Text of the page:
Drying Coffee – All you need to know

Even if it doesn’t look like it, the drying of the coffee is one of the most important steps in the entire coffee production, because depending on the type of drying, very different beans can be produced.

In this blog you will learn everything you need to know about coffee drying.

The importance of coffee drying

Drying the coffee is an attempt to control the moisture content of the bean, which should be between 12% and 10% to allow the final roast to bring out all the goodness of the bean. In addition, there are two very important reasons for designating bean drying as one of the most important procedures.

  • By keeping the moisture content of the bean low, the growth of microorganisms in the coffee can be controlled, thereby extending the bean’s shelf life.
  • The microorganisms can multiply easily at humidity levels above 12% and affect the quality of the beans.
  • The coffee beans must be dried evenly. Otherwise, this can also affect the quality.

Drying the beans is one of the last jobs done by the coffee growers and it is here that the beans with the best qualities are selected to be packaged and sold.

Types of drying

Many effective methods of drying coffee have been discovered over the years.

The drying process is determined by many factors, from the purchasing power of coffee farmers to their customs. Below is a list of the most commonly used coffee drying methods.

Drying under the sun

This method is the most economical as no equipment or machinery is required, just a flat space on which to lay out the beans.

Many utensils can be used to dry the coffee. With this method of tables, African beds or even with sacks on the ground as in some plantations, a large investment is not necessary to dry the coffee in this way. In Colombia’s villages, coffee is also laid out in front of the house on the street.

How does sun drying work?

The beans should be placed on the tables so that they are not in the shade and the sun hits the beans directly. The tables should have an incline of 1° so that no puddles can form on the tables.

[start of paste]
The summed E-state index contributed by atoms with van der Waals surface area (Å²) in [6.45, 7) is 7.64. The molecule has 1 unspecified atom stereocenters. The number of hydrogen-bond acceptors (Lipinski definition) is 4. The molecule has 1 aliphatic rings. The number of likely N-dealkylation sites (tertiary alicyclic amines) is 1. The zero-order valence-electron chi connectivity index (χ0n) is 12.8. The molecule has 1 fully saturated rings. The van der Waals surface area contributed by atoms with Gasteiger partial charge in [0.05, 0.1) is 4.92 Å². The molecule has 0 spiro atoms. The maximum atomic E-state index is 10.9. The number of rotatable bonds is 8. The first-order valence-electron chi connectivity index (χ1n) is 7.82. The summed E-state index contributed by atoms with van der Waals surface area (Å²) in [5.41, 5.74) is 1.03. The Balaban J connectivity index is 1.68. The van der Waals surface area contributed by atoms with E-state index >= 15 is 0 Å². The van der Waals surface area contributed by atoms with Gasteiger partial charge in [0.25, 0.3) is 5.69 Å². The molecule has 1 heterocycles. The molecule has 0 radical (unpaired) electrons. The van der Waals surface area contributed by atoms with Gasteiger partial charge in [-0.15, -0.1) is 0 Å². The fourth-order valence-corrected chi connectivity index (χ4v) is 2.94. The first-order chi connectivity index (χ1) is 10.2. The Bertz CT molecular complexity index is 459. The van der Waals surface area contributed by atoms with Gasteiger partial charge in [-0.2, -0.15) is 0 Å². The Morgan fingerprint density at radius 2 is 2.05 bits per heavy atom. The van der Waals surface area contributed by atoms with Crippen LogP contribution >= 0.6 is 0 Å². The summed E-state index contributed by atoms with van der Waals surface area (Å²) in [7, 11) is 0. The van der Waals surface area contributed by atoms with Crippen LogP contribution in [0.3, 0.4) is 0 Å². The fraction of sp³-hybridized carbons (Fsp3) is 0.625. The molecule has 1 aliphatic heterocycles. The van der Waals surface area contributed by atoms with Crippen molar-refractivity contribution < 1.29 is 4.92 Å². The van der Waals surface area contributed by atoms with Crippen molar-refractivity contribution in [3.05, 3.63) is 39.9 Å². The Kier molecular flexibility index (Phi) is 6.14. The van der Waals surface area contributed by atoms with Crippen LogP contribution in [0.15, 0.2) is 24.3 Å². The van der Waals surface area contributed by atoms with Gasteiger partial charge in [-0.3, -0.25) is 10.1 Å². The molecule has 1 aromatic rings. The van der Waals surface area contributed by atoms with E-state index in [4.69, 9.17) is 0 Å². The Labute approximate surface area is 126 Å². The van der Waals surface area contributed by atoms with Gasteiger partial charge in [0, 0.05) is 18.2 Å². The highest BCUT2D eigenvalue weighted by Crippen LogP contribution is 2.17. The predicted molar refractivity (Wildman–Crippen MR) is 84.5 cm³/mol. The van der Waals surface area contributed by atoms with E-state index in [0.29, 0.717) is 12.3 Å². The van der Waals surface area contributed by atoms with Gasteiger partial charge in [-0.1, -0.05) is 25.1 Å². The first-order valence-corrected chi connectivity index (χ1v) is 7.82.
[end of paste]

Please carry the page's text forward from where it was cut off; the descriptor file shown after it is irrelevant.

Coffee farmers use special devices that help them determine the temperature and moisture content of the beans.

In the expected conditions, this process can last between 8 and 12 days, depending on the climate of the area; however, in the case of sudden rains, it may last longer than expected.

This method is used for coffee beans with mild aromas, since the bean, in contact with nature, acquires fruity and floral aromas; in some specialty coffee plantations this is the method par excellence.

Sun drying problems

The main problem with drying the coffee using this method is natural, as birds or other animals can contaminate the coffee.

The climate is also a constant factor of uncertainty. Too much rain, too much sun and heat, the climate usually does not allow for reliable drying.

To solve these problems, many coffee farmers dry the coffee in enclosed courtyards, where they cover the roof with a fine mesh that lets sunlight through but doesn’t attract curious animals.

Machine drying

This method requires a high investment as it requires a drying machine, preferably a rotary machine, which ensures the coffee is dried evenly.

Depending on machine characteristics or capacity, the investment can range from $1430 to $4280.

How does machine drying work?

Normally rotary dryers are used. These are large drums into which the appropriate amount of coffee beans is filled.

The drum then rotates and the beans are dried with warm air. This variant allows controlled drying and also protects the beans from environmental influences.

With these machines, the productivity of the plantation is increased and labor costs are reduced.

Machine drying problems

Even if it doesn’t look like it, this method of drying can still cause a lot of problems.

On the other hand, even if labor costs are reduced, input costs increase, as these machines require electricity and some even fuel, which not only increases costs but also pollutes the plantation and the environment.

Drying according to the honey method

Honey coffee has a very long and sometimes complicated cultivation process, but today we will focus on the drying process, which is very similar to drying in the sun, but with many differences.